Some analysts think the electric
vehicle market is ready for primetime. Others have been less
convinced. Last October, investment firm J.D. Power and Associates, Inc.
estimated that by 2020 electric vehicles (EVs) would only gain a slim 7.3 percent market share.
I. Hybrid/EV Outlook -- Not Good?
Now the firm has returned with another report, bumping its estimates slightly,
but remains skeptical of hybrids, electric vehicles, and clean diesel.
Mike VanNieuwkuyk, executive director of global vehicle research at J.D. Power
and Associates states in a Detroit News interview,
"Alternative powertrains face an array of challenges as they attempt to
gain widespread acceptance in the market. The bottom line is that most
consumers want to be green, but not if there is a significant personal cost to
His report estimates that by 2016, market share of hybrids and electric
vehicles will remain under 10 percent. The report's basic argument boils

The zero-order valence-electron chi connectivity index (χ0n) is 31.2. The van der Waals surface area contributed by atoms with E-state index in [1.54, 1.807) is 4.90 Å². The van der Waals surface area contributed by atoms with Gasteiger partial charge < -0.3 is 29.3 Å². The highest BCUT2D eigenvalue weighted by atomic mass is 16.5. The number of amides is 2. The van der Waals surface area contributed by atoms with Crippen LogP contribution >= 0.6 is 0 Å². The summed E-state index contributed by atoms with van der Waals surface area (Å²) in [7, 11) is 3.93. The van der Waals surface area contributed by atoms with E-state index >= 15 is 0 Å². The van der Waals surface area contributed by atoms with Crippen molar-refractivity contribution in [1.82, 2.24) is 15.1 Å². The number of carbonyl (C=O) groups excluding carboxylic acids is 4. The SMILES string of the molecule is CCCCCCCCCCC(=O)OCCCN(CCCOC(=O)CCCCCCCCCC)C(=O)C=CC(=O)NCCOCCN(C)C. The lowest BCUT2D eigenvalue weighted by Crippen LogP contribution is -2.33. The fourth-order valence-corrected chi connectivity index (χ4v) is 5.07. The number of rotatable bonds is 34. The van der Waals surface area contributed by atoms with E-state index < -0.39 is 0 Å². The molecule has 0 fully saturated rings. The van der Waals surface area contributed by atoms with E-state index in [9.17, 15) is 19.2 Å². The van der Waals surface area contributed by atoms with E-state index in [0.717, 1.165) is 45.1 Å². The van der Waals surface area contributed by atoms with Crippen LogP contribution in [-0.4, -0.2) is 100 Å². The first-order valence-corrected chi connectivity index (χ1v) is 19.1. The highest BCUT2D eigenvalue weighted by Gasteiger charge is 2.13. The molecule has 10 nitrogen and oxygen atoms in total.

down to that EVs and hybrids are too expensive for customers. It cites a
recent 4,000 person U.S. survey that it conducted, which showed that a growing
number of customers were concerned about the prices of electric vehicles.
The J.D. Power report also cited concerns about function as a factor slowing
sales -- particularly for electric vehicles.
II. Too Expensive?
Other market research firms don't necessarily agree that the price of
electrified vehicles will trump the price at the pump. Rival research
firm Deloitte LLP conducted a 1,000 person U.S. study, which found that 78
percent of people would consider purchasing an electric vehicle if gas hit $5
Subcompact cars typically start at around $11,000 USD for the cheapest
non-hybrid models and around $19K USD for the cheapest hybrid models (the subcompact Honda
Insight and CRZ hybrids). Thus you're looking at a premium of around $8,000
For the mid-sized sedan market pricing starts at around $20K USD, with the
cheapest hybrid being the new Hyundai Sonata at $26,545.
In this segment you're looking at around a $6,500
A recent report by the U.S.
Department of Energy stated that the annual cost of gas for the
average family is $3,625 USD (based on a gas price of $3.61 USD/gallon).